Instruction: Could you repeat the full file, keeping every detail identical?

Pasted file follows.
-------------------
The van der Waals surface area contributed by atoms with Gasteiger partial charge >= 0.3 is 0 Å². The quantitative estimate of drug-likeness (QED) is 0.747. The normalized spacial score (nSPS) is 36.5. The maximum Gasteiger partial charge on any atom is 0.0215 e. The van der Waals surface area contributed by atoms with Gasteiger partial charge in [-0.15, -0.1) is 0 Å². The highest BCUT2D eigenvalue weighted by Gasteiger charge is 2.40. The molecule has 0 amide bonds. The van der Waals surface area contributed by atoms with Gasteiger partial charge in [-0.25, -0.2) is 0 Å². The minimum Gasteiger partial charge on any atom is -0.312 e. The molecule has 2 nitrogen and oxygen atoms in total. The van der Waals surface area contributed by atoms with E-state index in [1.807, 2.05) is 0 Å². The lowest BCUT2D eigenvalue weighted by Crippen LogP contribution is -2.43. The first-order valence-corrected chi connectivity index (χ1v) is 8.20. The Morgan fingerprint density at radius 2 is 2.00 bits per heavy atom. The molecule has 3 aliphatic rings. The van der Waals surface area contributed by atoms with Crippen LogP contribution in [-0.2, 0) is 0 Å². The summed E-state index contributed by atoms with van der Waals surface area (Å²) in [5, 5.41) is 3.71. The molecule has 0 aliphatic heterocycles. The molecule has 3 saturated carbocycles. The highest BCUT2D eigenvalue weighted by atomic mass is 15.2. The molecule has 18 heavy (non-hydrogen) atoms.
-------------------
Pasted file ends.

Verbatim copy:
The van der Waals surface area contributed by atoms with Gasteiger partial charge >= 0.3 is 0 Å². The quantitative estimate of drug-likeness (QED) is 0.747. The normalized spacial score (nSPS) is 36.5. The maximum Gasteiger partial charge on any atom is 0.0215 e. The van der Waals surface area contributed by atoms with Gasteiger partial charge in [-0.15, -0.1) is 0 Å². The highest BCUT2D eigenvalue weighted by Gasteiger charge is 2.40. The molecule has 0 amide bonds. The van der Waals surface area contributed by atoms with Gasteiger partial charge in [-0.25, -0.2) is 0 Å². The minimum Gasteiger partial charge on any atom is -0.312 e. The molecule has 2 nitrogen and oxygen atoms in total. The van der Waals surface area contributed by atoms with E-state index in [1.807, 2.05) is 0 Å². The lowest BCUT2D eigenvalue weighted by Crippen LogP contribution is -2.43. The first-order valence-corrected chi connectivity index (χ1v) is 8.20. The Morgan fingerprint density at radius 2 is 2.00 bits per heavy atom. The molecule has 3 aliphatic rings. The van der Waals surface area contributed by atoms with Crippen LogP contribution in [-0.2, 0) is 0 Å². The summed E-state index contributed by atoms with van der Waals surface area (Å²) in [5, 5.41) is 3.71. The molecule has 0 aliphatic heterocycles. The molecule has 3 saturated carbocycles. The highest BCUT2D eigenvalue weighted by atomic mass is 15.2. The molecule has 18 heavy (non-hydrogen) atoms.